I would not want to live in suburbia during a protracted crisis.

Hope that helps clarify it Macro.

Seb.

  • Mon, Oct 28, 2019 - 12:09pm   (Reply to #13)

    #15

    sebastian

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    re: Building with kids

Hi THC,

yes “help” is right 🙂  but if it weren’t for them I’d likely be in India with hair down to my butt or living under a bridge which would likely be similar… they give me tremendous meaningful purpose, without it I’d be stumbling in the dark.

Seb.

 

  • Mon, Oct 28, 2019 - 02:07pm   (Reply to #12)

    #16
    macro2682

    macro2682

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    re: re: The why and how…

Great story, and great work.  I’m in my late 30’s with a 5 and 2-year-old… And a wife that doesn’t buy in.  I’ve got about $500k net (mostly retirement savings and RE gains), but life in the city feels way stingier than it should.

These stories are inspiring.

  • Thu, Nov 07, 2019 - 06:16am

    #17
    Darwin Evolved

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    House

Congrats on the build.

Did you buy a set of plans off the shelf or go custom with your home?

Curious as to sq footage and layout.

I have property just below Vancouver at Point Roberts, Washington. Similar climate and will be building closer to my retirement age.

  • Thu, Nov 07, 2019 - 08:29am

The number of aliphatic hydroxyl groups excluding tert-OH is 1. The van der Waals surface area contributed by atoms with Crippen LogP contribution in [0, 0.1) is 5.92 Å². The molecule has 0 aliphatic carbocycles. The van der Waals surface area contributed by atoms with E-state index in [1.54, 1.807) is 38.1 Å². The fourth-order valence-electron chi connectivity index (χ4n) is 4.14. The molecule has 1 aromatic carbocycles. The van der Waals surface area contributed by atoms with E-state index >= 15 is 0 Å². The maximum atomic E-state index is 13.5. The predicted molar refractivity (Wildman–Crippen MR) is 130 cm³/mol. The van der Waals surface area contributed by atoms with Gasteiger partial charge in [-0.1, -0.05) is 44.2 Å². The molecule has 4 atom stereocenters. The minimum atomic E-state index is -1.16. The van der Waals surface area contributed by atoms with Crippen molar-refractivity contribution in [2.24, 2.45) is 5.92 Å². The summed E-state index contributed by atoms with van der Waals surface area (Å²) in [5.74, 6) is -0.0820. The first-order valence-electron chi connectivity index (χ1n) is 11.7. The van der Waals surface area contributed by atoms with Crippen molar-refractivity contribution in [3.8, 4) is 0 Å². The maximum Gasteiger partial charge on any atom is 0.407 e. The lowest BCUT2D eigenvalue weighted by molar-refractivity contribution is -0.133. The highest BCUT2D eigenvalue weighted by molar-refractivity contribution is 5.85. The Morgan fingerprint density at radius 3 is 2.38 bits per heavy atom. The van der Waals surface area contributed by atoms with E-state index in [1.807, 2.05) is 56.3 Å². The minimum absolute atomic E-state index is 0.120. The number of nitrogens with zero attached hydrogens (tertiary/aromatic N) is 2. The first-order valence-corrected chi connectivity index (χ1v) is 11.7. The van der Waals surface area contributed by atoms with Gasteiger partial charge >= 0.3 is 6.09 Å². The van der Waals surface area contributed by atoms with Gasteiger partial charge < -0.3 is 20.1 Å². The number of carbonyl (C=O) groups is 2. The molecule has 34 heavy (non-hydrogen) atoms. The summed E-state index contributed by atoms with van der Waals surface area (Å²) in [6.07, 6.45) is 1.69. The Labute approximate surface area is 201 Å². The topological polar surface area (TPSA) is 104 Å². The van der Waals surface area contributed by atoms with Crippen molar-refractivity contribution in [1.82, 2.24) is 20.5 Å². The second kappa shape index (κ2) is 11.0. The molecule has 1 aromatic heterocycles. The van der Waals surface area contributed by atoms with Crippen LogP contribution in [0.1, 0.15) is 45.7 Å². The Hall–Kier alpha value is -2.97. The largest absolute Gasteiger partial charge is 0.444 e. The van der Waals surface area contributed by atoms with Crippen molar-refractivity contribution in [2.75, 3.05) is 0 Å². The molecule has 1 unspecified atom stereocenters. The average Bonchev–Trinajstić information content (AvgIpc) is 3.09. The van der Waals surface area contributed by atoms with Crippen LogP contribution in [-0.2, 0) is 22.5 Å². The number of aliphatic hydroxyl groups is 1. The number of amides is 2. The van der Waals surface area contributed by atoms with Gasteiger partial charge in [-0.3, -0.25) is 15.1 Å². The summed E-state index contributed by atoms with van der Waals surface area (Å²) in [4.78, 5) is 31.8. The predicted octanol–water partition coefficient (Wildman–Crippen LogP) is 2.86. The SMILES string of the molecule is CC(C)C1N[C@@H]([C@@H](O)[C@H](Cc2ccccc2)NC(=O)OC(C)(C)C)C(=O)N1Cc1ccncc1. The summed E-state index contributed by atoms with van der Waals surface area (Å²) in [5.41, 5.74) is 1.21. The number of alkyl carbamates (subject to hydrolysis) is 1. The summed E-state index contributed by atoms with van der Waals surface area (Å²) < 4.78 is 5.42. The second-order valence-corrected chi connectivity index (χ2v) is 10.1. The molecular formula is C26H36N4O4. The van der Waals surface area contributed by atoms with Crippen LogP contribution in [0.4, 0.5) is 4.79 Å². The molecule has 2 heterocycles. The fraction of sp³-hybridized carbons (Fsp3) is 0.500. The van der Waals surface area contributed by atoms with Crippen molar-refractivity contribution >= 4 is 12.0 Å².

#18

    tourcarve

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    Designing a Homestead Article

Here are some things that we, as city folk, didn’t think about 🙂

From Mother Earth Newa:

https://www.motherearthnews.com/homesteading-and-livestock/designing-an-efficient-homestead-property-zmaz70mazkin?utm_source=wcemail&utm_medium=email&utm_campaign=MEN%20SLCS%20eNews%2011.07.19&utm_term=MEN_SLCS_eNewsAll%20Subscribers&_wcsid=1A1EFAA4CBE4DC731C1D1E4B4E9FB42F15138D1399429E21#headline3

  • Fri, Nov 08, 2019 - 06:47pm   (Reply to #17)

    #19

    sebastian

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    re: House

Hi Darwin,
I live in a place that does not require building permits, drawings, engineering etc… personally I built it by borrowing design ideas from a couple of homes I worked in. It has a footprint of 48’ x 32’ with a 1.5/12 pitch shed roof. We where going to do a rancher but having to go down 4’ to get to hard pan and having a 2’ elevation drop meant we would of had a 4’-6’ crawl space. We decided to bump up the house 3 ‘ and have an unfinished basement with 7’-9’ ceilings. The other main design feature was a 6’ overhang on the south side. The overhang gives us shade in the summer but full sun in winter.
All the bedrooms and bathrooms are on the north side with a large open concept living room kitchen on the south side.
Lots of the decisions where on the spot and organic with regards to Windows and all the interior framing. We didn’t have to submit plans so any changes where easy to make.
Here is a link to a mid build video:

Thx for the reply.

Nice to see you built a reasonable size. These days almost all the construction is way too big and that will be a burden if things go stupid.